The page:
Hotels by the sea in Wales

More on hotels by the Sea in Wales From medieval towers to homegrown herb gardens, Michelin star restaurants to beachside locations, hotels in Wales have something for everyone. What they really offer in spades however, is individuality and excellence.
Manor Town House, Fishguard

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Featured hotels with Special Offers

Hotels by the sea in Wales

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Special offer
Trefeddian Hotel

Trefeddian Hotel - '15% off Late Season Breaks' Special Offer

Aberdovey

A hotel for family holidays, not boutique or trendy, but relaxed, with the beach just across the road, sea-facing lounges, packed lunches to order, children’s supper, tea on the terrace, a putting green, and good, old- fashioned hospitality.
  • child_friendly
  • golf
  • walking
  • garden
  • value
  • spa
  • dog_friendly
  • bandb
  • disabled_facilities
  • wifi
  • tennis
  • seaside
  • rooms_with_a_view
  • indoor_pool
  • view
  • disabled
  • babyfriendly
  • parking
  • hot_tub_jacuzzi
  • horse_riding
  • wheelchair_accessible

More hotels by the sea in Wales

Hotels by the sea in Wales

Hotels not in the Guide that you may want to consider

Hotels by the sea in Wales

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The Bull – Beaumaris

The Bull – Beaumaris

Beaumaris

In a lively seaside town known equally for its medieval castle and its ice cream parlour, this ancient coaching inn is today a ‘friendly’ hotel with updated bedrooms, a stylish restaurant, and a well-preserved pub whose wonky doors, open fireplace and old photographs create much atmosphere.
Check availability
  • boutique
  • child_friendly
  • disabled_facilities
  • dog_friendly
  • electric_charging_point
  • good_value
  • outdoor_dining
  • parking
  • seaside
  • walking
  • wheelchair_accessible
  • wifi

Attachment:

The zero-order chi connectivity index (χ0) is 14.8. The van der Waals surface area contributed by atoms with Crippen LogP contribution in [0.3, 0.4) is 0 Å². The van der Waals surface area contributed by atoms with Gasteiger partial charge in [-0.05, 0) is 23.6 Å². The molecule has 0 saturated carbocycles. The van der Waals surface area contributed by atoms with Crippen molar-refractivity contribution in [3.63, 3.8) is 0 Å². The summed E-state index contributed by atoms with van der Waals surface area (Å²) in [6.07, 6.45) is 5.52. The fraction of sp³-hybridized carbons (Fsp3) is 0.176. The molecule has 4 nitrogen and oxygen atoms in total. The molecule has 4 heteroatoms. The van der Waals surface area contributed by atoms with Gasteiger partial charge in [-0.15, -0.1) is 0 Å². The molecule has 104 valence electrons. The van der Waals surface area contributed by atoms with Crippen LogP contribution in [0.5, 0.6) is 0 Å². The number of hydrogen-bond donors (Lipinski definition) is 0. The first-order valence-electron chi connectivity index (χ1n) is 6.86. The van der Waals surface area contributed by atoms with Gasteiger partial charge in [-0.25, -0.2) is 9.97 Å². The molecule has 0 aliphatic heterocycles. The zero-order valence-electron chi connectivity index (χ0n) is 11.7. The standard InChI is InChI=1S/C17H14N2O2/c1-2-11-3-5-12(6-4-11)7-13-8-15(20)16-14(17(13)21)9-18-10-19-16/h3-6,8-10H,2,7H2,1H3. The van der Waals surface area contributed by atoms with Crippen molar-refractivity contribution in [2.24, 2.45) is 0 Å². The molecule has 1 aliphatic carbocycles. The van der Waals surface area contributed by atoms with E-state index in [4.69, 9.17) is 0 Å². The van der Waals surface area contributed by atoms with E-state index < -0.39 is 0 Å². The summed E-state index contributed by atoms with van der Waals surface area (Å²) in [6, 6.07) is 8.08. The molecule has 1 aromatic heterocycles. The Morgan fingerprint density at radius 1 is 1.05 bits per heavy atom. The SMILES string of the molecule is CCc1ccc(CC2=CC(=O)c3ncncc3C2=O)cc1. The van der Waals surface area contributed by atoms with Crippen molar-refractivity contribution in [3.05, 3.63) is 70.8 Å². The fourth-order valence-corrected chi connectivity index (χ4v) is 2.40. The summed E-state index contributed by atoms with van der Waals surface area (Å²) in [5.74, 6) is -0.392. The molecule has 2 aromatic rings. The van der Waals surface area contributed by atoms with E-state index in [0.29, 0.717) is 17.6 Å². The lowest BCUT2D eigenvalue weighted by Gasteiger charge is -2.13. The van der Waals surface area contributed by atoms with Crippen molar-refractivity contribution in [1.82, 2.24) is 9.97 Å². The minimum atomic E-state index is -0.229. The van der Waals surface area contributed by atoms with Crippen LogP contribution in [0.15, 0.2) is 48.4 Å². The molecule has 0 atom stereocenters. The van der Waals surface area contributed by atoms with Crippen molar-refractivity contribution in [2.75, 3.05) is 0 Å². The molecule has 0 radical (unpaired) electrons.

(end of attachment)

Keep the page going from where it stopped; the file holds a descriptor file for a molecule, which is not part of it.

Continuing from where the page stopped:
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Warpool Court Hotel

Warpool Court Hotel

St Davids

Just an 8-minute walk from the city centre, a hotel in fifteen acres of Italianate gardens and peaceful, private coastal land. It has unsurpassed sea views, direct footpath access to the Pembrokeshire Coast and St Davids Peninsula Coastline, a tennis court and seasonal indoor pool. On display is a collection of listed hand-painted tiles, as well as original and limited edition works by local and internationally acclaimed artists.
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  • country_house
  • rooms_with_a_view
  • seaside
  • tennis
  • walking
  • indoor_pool
  • child_friendly
  • dog_friendly
  • wifi
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Norton House Hotel

Norton House Hotel

Swansea

Just outside Mumbles in mature gardens, a Georgian manor house has standard, superior and family rooms as well as self-catering apartments, a friendly ambience, and casual all-day dining in the modern, light-filled bistro. An Early Bird menu is served from Monday to Sunday. A stroll along the front to the recently renovated pier (one of Swansea’s oldest and most famous landmarks), is recommended.
Check availability
  • vegetarian_friendly
  • wifi
  • child_friendly
  • seaside
  • weddings
  • parking
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Llwyndu Farmhouse

Llwyndu Farmhouse

Barmouth

Amid sheep-grazed pastures, this 16th-century farmhouse with outbuildings lies at the foot of the Rhinog mountains and has glorious views over Cardigan Bay to the Llyn peninsula. Guests make themselves at home in a converted granary, where three lofty rooms have their own access, beverages and self-catering facilities – a table, fridge, toaster and microwave. Exposed timbers and quirky old features join modern comforts in unpretentious bedrooms. Breakfast is delivered to the room; local restaurants and pubs are recommended. A wonderful location for exploring the area around Barmouth, there are walks and bicycle rides up the Mawddach estuary as well as castles and ruins to explore.  
Check availability
  • child_friendly
  • walking
  • garden
  • value
  • wifi
  • rooms_with_a_view
  • good_value
  • foodie
  • boutique
  • country_house
  • great_breakfast
  • seaside

More on hotels by the Sea in Wales

From medieval towers to homegrown herb gardens, Michelin star restaurants to beachside locations, hotels in Wales have something for everyone

There is a wide selection of independent hotels, B&Bs and restaurants with rooms. Coming together with immeasurable natural beauty, perhaps some of the best examples of all these wonderful things combined, is in Wales’s coastal hotels.

Here, hikers delight in the joys of the Wales Coast Path, while coastal towns and villages provide a rich bounty of independent restaurants, cosy cafés and unique attractions. From Swansea Bay waterfront with its sweeping panoramas of the distant city on one side and Mumbles Lighthouse and clifftops on the other, to Laugharne (pronounced ‘Larn’), which has become synonymous with the author Dylan Thomas, who dubbed it ‘the strangest town in Wales’.

Then there’s the Pembrokeshire town of Tenby, perched on a headland surrounded by award-winning sandy beaches, or perhaps you will prefer New Quay - thought to be an inspiration for ‘Llareggub’, the fictional town in Under Milk Wood.

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Last updated: September 19, 2021